Ian Bateson is a journalist and visiting scholar at the Kennan Institute working on a book about modern Ukraine.

On Tuesday, a Ukrainian lawmaker held a news conference in the center of Kyiv, claiming to have damning evidence that Joe Biden misused $1 billion in American taxpayer money. As proof, Andriy Derkach presented his audience with recordings of 2015 phone conversations between Biden and then-Ukrainian President Petro Poroshenko.

The release of the recordings prompted a flurry of headlines in Ukraine about new investigations into alleged wrongdoing by Poroshenko. In the United States, Donald Trump Jr. hinted that the recordings contained ominous news for the man likely to face his father in the next U.S. presidential election:

U.S. conservatives took the cue and launched a wave of attacks on the former vice president. Yet their efforts to stir up a full-fledged campaign over the allegations never really got off the ground. The likely reason? The recordings don’t live up to their billing.

Derkach, a member of the Ukrainian parliament, said they showed Biden making U.S. financial assistance to Ukraine contingent on allowing the corruption schemes of Ukrainian gas company Burisma to continue. If this were true, it would confirm a right-wing conspiracy theory claiming that Joe Biden had leveraged U.S. assistance to protect his son Hunter, who sat on Burisma’s board at the time. Yet the recordings — which are heavily edited and drawn from multiple phone calls — never once mention or allude to Burisma or Hunter Biden.

In the recordings, Biden tells Poroshenko that the United States will withhold aid until Ukraine replaces its prosecutor general. For a U.S. official to make such a demand from a country with a well-established rule of law would normally constitute a serious breach of diplomatic protocol.

But Ukraine, which has been crippled by entrenched corruption almost from its birth as an independent state in 1991, doesn’t fall into that category; both Americans and Europeans have spent years trying to push Kyiv to combat malfeasance (including the firing of corrupt officials). At the time Biden and Poroshenko spoke, Ukrainian activists were taking to the streets to accuse the prosecutor general of neglecting his duty to prosecute corrupt officials and business figures. Pushing for a different prosecutor was also a push to make sure any money given stayed in the Ukrainian state’s coffers.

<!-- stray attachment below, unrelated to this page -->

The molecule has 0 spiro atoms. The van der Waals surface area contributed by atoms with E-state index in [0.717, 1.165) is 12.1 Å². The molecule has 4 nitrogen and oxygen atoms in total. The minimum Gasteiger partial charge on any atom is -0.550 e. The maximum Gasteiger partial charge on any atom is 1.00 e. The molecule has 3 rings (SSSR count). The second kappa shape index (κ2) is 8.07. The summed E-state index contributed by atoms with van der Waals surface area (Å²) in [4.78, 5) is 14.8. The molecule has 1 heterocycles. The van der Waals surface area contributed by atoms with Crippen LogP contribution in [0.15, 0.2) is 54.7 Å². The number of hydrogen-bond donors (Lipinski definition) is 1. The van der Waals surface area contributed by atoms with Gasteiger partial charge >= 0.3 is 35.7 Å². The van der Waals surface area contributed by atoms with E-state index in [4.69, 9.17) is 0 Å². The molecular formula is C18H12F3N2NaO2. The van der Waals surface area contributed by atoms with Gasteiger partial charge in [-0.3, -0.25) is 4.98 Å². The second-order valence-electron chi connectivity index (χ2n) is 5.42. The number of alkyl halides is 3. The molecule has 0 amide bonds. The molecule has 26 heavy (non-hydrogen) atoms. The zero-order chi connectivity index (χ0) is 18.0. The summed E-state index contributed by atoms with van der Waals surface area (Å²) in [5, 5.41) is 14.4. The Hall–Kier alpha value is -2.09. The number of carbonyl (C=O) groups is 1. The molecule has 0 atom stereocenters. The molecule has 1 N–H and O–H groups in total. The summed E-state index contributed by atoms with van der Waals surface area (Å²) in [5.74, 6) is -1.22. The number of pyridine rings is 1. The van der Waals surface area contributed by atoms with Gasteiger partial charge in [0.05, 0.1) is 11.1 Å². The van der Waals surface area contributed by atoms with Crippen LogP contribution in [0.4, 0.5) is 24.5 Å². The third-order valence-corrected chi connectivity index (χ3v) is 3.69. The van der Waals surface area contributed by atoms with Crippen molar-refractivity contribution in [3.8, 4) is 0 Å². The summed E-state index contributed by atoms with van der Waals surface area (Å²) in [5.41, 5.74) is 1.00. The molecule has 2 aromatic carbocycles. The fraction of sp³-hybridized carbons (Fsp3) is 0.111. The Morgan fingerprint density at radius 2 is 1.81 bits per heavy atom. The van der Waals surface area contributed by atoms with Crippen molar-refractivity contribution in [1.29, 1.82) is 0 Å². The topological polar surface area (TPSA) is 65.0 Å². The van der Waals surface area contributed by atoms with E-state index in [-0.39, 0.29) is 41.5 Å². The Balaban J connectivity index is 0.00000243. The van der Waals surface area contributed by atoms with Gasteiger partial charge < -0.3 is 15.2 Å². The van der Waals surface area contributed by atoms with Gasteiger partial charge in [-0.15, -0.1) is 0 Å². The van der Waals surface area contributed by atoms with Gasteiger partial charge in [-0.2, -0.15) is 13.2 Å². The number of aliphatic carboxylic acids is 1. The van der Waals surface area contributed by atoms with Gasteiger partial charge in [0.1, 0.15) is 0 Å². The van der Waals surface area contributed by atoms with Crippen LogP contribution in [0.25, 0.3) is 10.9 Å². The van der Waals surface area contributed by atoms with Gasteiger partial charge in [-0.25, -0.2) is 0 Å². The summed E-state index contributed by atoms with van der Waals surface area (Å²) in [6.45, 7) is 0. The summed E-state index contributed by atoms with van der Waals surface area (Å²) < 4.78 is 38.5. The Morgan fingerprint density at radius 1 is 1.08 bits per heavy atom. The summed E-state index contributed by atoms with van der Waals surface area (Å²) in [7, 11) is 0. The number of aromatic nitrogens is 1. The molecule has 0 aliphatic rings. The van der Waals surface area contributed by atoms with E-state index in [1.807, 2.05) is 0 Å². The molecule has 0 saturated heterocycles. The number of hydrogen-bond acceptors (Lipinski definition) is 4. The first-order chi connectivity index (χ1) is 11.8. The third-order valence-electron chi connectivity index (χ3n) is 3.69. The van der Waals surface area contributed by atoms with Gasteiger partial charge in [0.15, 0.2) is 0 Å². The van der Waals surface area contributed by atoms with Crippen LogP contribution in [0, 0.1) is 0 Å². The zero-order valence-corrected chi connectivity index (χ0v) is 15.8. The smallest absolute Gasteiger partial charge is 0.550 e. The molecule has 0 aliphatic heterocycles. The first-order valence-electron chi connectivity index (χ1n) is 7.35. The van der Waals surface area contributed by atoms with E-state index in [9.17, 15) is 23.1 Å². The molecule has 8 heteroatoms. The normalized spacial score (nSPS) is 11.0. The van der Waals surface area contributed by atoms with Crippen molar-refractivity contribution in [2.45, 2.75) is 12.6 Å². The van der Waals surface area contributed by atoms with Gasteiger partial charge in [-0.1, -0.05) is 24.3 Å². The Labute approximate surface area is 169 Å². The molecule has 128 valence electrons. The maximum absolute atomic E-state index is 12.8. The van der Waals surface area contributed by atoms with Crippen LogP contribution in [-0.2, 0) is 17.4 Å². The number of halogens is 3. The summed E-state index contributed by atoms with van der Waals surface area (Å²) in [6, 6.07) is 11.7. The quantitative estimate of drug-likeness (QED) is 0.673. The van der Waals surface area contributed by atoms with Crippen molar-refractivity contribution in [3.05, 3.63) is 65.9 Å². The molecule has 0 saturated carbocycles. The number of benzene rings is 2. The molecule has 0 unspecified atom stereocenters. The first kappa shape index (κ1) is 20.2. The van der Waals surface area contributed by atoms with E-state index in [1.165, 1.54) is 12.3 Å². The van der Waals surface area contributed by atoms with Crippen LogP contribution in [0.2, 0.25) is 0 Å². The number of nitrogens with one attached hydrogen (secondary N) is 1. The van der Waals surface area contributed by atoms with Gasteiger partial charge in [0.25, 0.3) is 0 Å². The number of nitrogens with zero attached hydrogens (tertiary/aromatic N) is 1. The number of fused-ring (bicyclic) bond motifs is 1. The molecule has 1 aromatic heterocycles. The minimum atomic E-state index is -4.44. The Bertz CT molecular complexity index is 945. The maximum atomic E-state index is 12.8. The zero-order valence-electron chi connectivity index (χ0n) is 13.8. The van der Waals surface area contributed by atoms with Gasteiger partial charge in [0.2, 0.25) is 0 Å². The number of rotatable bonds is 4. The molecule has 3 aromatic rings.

What most undermines the newsiness of the revelations, though, is that Biden was the first to reveal them in 2018. “If the prosecutor’s not fired, you’re not getting the money,” he said, summing up his conversation with Poroshenko about then-Prosecutor General Viktor Shokin in a live-streamed talk. “Well, son of a bitch, he got fired.”

Derkach, an ex-member of the Ukrainian security service, has earned notoriety for his role in spreading conspiracy theories. In December, he famously met with Trump confidant Rudolph W. Giuliani in Kyiv, who had traveled to Ukraine looking for dirt on the Bidens. Derkach and Giuliani were taking part in what by then had become a well-established pattern: Ukrainians with various political axes to grind made wild claims about Biden (usually with minimal evidence), which were then picked up by U.S. right-wing commentators and social media. Biden’s campaign team asserts that those participating in such conspiracy theories are assisting a Russian campaign to discredit him ahead of the election.

That assertion isn’t entirely far-fetched. Russian state-controlled media outlet RT has actively promoted the story. Derkach, the son of a Soviet-era KGB officer, is a graduate of the KGB academy in Moscow and has ties to the Russian intelligence services.

More “revelations” of this type are almost certainly on the way. Trump’s handling of the covid-19 crisis is already becoming a liability for his 2020 reelection campaign, and his supporters of all stripes are casting around for anything that might serve as a distraction.

Russia’s cyberattacks on the Democratic National Committee in the 2016 campaign showed that such tactics can have a powerful impact on elections. So far, there is little evidence that the Kremlin will change its behavior in the months to come. Biden’s enemies will continue to use Burisma-related claims against him. On Wednesday, the Senate Homeland Security and Governmental Affairs Committee voted to subpoena documents concerning the company.

All of this suggests that Ukraine will continue to the ride the waves of the news cycles during the 2020 election. But if it does become a central topic for Republicans, it may also be harder to sideline Trump’s own actions in Ukraine — the same ones, for those who have forgotten, that got him impeached earlier this year.

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